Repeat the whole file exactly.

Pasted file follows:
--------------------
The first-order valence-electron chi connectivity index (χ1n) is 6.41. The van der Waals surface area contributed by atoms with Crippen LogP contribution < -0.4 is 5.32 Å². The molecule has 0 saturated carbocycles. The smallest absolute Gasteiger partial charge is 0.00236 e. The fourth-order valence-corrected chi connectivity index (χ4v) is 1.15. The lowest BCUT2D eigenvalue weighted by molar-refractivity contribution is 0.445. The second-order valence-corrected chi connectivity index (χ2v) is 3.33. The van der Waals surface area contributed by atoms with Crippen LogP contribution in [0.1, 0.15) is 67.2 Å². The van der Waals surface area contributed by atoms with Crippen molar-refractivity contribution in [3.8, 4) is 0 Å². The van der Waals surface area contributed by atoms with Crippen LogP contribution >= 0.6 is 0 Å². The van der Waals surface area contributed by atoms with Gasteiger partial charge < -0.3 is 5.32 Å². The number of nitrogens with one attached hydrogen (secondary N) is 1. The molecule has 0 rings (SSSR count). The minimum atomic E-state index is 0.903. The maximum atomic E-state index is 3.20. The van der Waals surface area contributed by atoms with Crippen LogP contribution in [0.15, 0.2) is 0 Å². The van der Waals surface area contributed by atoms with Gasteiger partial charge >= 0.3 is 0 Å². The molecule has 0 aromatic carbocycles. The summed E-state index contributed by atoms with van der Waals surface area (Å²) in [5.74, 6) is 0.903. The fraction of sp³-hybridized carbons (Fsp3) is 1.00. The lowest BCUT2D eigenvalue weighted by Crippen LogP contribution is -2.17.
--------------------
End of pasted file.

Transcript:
The first-order valence-electron chi connectivity index (χ1n) is 6.41. The van der Waals surface area contributed by atoms with Crippen LogP contribution < -0.4 is 5.32 Å². The molecule has 0 saturated carbocycles. The smallest absolute Gasteiger partial charge is 0.00236 e. The fourth-order valence-corrected chi connectivity index (χ4v) is 1.15. The lowest BCUT2D eigenvalue weighted by molar-refractivity contribution is 0.445. The second-order valence-corrected chi connectivity index (χ2v) is 3.33. The van der Waals surface area contributed by atoms with Crippen LogP contribution in [0.1, 0.15) is 67.2 Å². The van der Waals surface area contributed by atoms with Crippen molar-refractivity contribution in [3.8, 4) is 0 Å². The van der Waals surface area contributed by atoms with Crippen LogP contribution >= 0.6 is 0 Å². The van der Waals surface area contributed by atoms with Gasteiger partial charge < -0.3 is 5.32 Å². The number of nitrogens with one attached hydrogen (secondary N) is 1. The molecule has 0 rings (SSSR count). The minimum atomic E-state index is 0.903. The maximum atomic E-state index is 3.20. The van der Waals surface area contributed by atoms with Crippen LogP contribution in [0.15, 0.2) is 0 Å². The van der Waals surface area contributed by atoms with Gasteiger partial charge >= 0.3 is 0 Å². The molecule has 0 aromatic carbocycles. The summed E-state index contributed by atoms with van der Waals surface area (Å²) in [5.74, 6) is 0.903. The fraction of sp³-hybridized carbons (Fsp3) is 1.00. The lowest BCUT2D eigenvalue weighted by Crippen LogP contribution is -2.17.